Today the DHS ICS-CERT published two new advisories; one for 360 Systems’ Image Server and one for the DeltaV MD and SD controllers from Emerson. There are some unique things about both of these vulnerabilities.
360 Systems Image Server
This advisory was originally published on the US-CERT Secure Portal and is now being publicly released. Neil Smith and Ryan Green reported the hard-coded password in a coordinated disclosure. According to ICS-CERT the affected products are video servers in use in over 3,000 local and network broadcast stations. This is certainly a new twist on the conventional idea of control systems.
The vulnerability is really a combination of a default root user with a hardcoded password. Actually the advisory uses both ‘default password’ and ‘hardcoded password’. As we saw in yesterday’s advisory, there is a distinct difference between the two. It would be helpful if ICS-CERT consistently described the vulnerability.
In any case a relatively low skilled attacker could remotely exploit this vulnerability to modify or upload video and schedule it to play immediately or at a future time.
According to the advisory:
“360 Systems has not produced a patch, new version, or firmware upgrade that removes the hardcoded password or root user account. The vendor recommends that these devices be placed on closed, nonpublic-facing networks. The vendor further recommends the use of properly configured firewalls to restrict access to only necessary ports and the use of Virtual Private Networks if access is required. For more information on proper setup of this device, users may contact 360 Systems’ customer service department.”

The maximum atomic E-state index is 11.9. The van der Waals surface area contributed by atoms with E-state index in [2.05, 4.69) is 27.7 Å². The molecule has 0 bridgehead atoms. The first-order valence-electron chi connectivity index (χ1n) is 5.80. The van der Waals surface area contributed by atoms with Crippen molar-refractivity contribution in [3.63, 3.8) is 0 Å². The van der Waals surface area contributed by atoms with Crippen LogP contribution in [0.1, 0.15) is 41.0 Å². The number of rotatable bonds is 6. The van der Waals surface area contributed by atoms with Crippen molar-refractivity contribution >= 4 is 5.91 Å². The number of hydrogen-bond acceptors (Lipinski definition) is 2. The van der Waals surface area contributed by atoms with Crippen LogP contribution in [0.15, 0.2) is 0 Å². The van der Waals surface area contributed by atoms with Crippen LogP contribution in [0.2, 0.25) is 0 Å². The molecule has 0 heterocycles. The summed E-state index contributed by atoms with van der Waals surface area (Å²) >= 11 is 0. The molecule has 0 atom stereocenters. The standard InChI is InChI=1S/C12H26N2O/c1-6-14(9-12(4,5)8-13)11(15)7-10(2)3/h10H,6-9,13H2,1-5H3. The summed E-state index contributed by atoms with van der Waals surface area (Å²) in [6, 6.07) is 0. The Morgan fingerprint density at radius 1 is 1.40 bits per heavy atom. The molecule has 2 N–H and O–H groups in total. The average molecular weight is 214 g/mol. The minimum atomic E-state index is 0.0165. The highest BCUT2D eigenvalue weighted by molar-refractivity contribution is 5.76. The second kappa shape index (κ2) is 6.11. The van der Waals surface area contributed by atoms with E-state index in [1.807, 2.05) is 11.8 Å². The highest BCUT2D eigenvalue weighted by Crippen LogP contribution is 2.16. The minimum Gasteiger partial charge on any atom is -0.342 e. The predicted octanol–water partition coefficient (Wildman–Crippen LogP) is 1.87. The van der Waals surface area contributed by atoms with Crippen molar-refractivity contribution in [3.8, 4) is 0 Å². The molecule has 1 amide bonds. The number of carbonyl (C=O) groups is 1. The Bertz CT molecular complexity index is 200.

Considering how often we hear about holes in supposedly secure networks, this seems to be a weak response, in my opinion. I mean, how hard would it be to crack a TV station computer network and upload a zombie apocalypse emergency broadcast warning. OOPS. Hasn’t that already been done? Was it using this vulnerability? Has anyone heard?
This advisory addresses an uncontrolled resource consumption vulnerability in the MD and SD DeltaV controllers from Emerson. The vulnerability was reported by Joel Langill in a coordinated disclosure. The advisory was posted earlier on the US-CERT Secure Portal.
The advisory reports that a relatively low skilled attacker could use readily available network mapping tools to locally exploit this vulnerability to initiate a denial of service attack. It also reports that public “exploits may exist that could target this vulnerability”.
Emerson has created a hotfix for this vulnerability. Emerson notes that the hot fix or the installation of the DeltaV Firewall will adequately mitigate the vulnerability, but Emerson recommends that both be used.
Two editorial problems (at least I hope they are just editorial problems) with this advisory. First the advisory states that:
“Customer notification KBA_NK-1300-0007 will be sent to customers who own a DeltaV control system.”
The whole point of publishing the advisory on the US-CERT Secure Portal is to provide owners to fix their systems before the vulnerability is publicly noted. In this case, however, the “will be sent” wording indicates that the customer notification still has not been done. Hopefully this is just poor editing and not poor customer service.
The second questionable comment also applies to mitigation measures. The advisory states:
“According to Emerson and confirmed by Joel Langill, the DeltaV Controller Firewall mitigates this vulnerability; however, Emerson recommends that all users install the hotfix.”
Again the wording seems to indicate that the firewall was evaluated for efficacy by Joel, but not the hotfix. Again, most of us would have assumed that the firewall could have denied access to the vulnerable ports. I would be more interested in independent verification that the hotfix helped to mitigate the vulnerability.